Heroes and Monsters (MTM)
Heroes and monsters, meet the Monsters [MTM] :
Lerne is a swamp in Argolis. It is said that there lies one of the gateways to the underworld. A Hydra nested on this swamp and would come out of it to feed on the livestock of the surrounding valleys. This caused villages to be abandoned and a feeling of insecurity among the citizenry. King Eurytheus of North Argolis (Tiryns and Mycenae were his strongholds) tasked Hercules with defeating the Hydra. The Hydra had 1 immortal and 8 mortal heads. Hercules, cut off the Hydra's heads but 2 would emerge as soon as 1 was cutt off. He then employed Iolaos his nephew and charioteer. Hercules cut off the heads with powerful strikes from his club, and Iolaos burned the wound in Hydra's body to stop it from growing back. He then strangled the immortal head into unconciousness, cut it off and buried it under a huge stone. I hope no-one would lift this stone... Wait... I did: Heroes and Monsters!
Karkinos was a huge crab. Hera sent it to bite Hercules's feet while he was fighting with the Lernean Hydra. Hercules employed the aid of Iolaos, his nephew and charioteer to overcome those beasts.
Lake Stymphalos is a swampy lake located in the highlands between Arcadia and Corinthia. Ares, the god of war and bloodshed nourished them to become menacing beasts. They had bronze beaks and they could penetrate armour and shields. After they caused much devastation to the farmers of Stymphalia, Hercules managed to defeat them. He either slayed them with arrows dipped in Hydra's blood, or he used the krotala, a pair of brazen castanets given to him by Athena the goddess of wisedom, war and strategy. The krotala were crafter by Hephaistos, the god of smithing and volcanoes.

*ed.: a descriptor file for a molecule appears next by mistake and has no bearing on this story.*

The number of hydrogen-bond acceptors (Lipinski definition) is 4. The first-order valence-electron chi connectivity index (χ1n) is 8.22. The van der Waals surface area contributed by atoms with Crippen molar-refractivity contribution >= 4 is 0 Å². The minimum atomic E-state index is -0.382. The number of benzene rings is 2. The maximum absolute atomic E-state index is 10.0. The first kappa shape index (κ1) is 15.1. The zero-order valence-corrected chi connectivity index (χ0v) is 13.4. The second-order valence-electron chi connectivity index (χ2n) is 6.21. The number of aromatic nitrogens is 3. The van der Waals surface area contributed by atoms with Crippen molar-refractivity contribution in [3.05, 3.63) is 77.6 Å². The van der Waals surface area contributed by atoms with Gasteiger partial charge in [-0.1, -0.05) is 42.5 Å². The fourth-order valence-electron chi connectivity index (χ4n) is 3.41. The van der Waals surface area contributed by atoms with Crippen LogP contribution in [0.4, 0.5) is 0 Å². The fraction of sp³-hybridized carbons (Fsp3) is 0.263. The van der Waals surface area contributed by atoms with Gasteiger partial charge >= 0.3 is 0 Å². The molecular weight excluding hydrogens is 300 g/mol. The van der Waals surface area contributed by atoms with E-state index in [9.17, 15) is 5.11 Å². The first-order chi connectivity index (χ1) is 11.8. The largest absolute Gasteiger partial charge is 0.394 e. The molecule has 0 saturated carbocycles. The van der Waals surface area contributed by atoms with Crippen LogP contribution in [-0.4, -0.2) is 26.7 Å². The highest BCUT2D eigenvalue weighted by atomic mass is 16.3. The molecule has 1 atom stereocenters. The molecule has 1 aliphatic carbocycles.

King Oineus was a devotee to Dionysos, god of wine and celebration. During the yearly sacrifice, possibly in a rush to start drinking wine, Oineus of Kalydon forgot to sacrifice to Artemis. Thus she sent a huge and powerful boar to devastate his lands and harass his people. After a long hunt, this boar was slain by Atalanta and Meleager.
In a small island near Sicily, dwelt the treacherous sirens. They sung with melodic voices promising relaxation and company to sailors of the passing vessels. This would enchant the sailors into jumping overboard to reach the island and meet the sirens. The island was unreachable and the eager seamen would drown. The only person to have ever met them and lived to tell the tale was Odysseus, King of Ithaca, and builder of the Trojan Horse.
Gorgon was a beautiful girl which suffered a terrible fate. Poseidon, the blue-haired god of the sea and horses raped her inside a sacred temple of Athena. Athena then decided to transform her into a menacing beast with a powerful stare, capable of petrifying all that dared look upon her eyes. King Polydektes of Seriphos sent the hero Perseus after this monstrous being, hoping it would lead to his demise. Perseus, assisted by Athena used a Chalkaspis, a brazen shield. He entered Medusa's lair with caution and when he say her idol mirrored on his shiny shield, he beheaded the monster with a single strike of his sword. Later he gave the head to Athena and she used it to decorate her shield.